In a 5 to 4 decision, the Supreme Court has ruled that closely held corporations cannot be forced to provide contraception coverage, or be required to do anything else that may violate the religious beliefs of the owners, shareholders, or employees. Keep in mind that Hobby Lobby does provide contraception coverage for their employees, just not via the abortifacient methods that they said violated their conscience for religious reasons.
Having said that, this is a lengthy court opinion, penned by Justice Samuel Alito. It will take some time to go through. Justices Alito, Roberts, Thomas, Kennedy, and Scalia voted with the majority, while Justices Ginsberg, Sotomayor, Kagan, and Breyer dissented.
Here is the short take from SCOTUS Blog,
“The majority opinion, by holding that the nonprofit accommodation is a less restrictive means for accommodating closely held for-profit business suggests (at least to me) that the non-profits who object to that process (because they don’t want to have to certify that they object to providing contraceptive coverage) are in trouble. Seems unlikely the Court would say that this is a less restrictive means in this case, only to later hold that it is unconstitutional. But that’s a very quick reaction.
One of the tidbits from the decision is about the accommodation provided by the HHS Mandate.
“That accommodation does not impinge on the plaintiffs’ religious beliefs that providing insurance coverage for the contraceptives at issue here violates their religion and it still serves HHS’s stated interests.”
So, Hobby Lobby won, but it may be a qualified win. Stay tuned for what it all means.
From the ruling,
HHS argues that the companies cannot sue because they are for-profit corporations, and that the owners cannot sue because the regulations apply only to the companies, but that would leave merchants with a difficult choice: give up the right to seek judicial protection of their religious liberty or forego the benefits of operating as corporations. RFRA’s (ed. The Religious Freedom Restoration Act) text shows that Congress designed the statute to provide very broad protection for religious liberty and did not intend to put merchants to such a choice. It employed the familiar legal fiction of including corporations with RFRA’s definition of “persons,” but the purpose of extending rights to corporations is to protect the rights of people associated with the corporation, including shareholders, officers, and employees. Protecting the free-exercise rights of closely held corporations thus protects the religious liberty of the humans who own and control them.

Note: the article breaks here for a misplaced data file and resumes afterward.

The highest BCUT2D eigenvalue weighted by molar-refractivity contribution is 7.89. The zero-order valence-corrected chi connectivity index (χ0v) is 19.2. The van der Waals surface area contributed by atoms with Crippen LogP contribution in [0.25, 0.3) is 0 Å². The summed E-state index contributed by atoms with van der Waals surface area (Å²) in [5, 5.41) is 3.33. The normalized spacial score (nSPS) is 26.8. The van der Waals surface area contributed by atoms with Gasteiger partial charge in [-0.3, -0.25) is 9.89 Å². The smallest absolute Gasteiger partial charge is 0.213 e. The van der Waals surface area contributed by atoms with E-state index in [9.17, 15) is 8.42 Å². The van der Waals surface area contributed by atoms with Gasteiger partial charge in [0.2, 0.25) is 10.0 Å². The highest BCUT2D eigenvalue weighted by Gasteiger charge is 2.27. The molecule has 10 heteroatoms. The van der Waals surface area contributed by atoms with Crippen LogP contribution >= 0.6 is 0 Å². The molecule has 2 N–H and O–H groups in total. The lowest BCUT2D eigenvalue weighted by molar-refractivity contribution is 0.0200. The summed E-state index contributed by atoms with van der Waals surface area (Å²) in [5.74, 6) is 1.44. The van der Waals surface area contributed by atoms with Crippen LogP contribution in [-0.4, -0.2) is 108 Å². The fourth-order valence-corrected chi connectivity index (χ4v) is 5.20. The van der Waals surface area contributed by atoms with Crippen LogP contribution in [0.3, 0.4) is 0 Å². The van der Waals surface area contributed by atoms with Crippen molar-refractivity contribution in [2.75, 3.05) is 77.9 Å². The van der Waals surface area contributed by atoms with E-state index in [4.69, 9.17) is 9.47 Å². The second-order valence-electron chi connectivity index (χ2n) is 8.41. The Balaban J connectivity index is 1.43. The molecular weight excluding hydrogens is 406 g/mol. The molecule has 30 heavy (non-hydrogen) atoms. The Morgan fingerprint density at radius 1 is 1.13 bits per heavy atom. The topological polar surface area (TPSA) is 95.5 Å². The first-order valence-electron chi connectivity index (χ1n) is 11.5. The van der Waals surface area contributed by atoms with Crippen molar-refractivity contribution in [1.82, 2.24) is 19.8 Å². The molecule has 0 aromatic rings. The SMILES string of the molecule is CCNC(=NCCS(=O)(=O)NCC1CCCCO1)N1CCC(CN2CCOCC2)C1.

HHS and the dissent nonetheless argue that RFRA does not cover Conestoga, Hobby Lobby, and Mardel because they cannot “exercise . . . religion.” They offer no persuasive explanation for this conclusion. The corporate form alone cannot explain it because RFRA indisputably protects nonprofit corporations. They offer no persuasive explanation for this conclusion. The corporate form alone cannot explain it because
RFRA indisputably protects nonprofit corporations.
EWTN is extremely pleased with today’s Supreme Court decision in the Hobby Lobby case. The fact that the Court believes that the government has less restrictive means of accomplishing its goals is very helpful. However, it remains unclear whether this decision addresses the serious objections that EWTN has raised with regard to the government’s “accommodation” scheme for nonprofit faith-based organizations. We are consulting with our legal team to determine how this significant decision applies to EWTN and our pending case before the courts.
A video statement from the Greens,
Video Special Report from EWTN,
From the White House (via AP): Will work to make sure women affected by ruling will have access to contraception.
From the wires (beware misleading headlines):
The Washington Post: Supreme Court sides with employers over birth control mandate.
The Wall Street Journal: Supreme Court Makes Religious Exception to Health-Care Law (pay).
Los Angeles Times: Supreme Court rules on contraceptives; setback for Obama healthcare law.
Let the op-eds begin!
The American Conservative: Hobby Lobby Has Won, But Have We?
And from the shoot the messenger department, it’s all the fault of SCOTUSblog?
Twitchy: Sandra Fluke is flummoxed.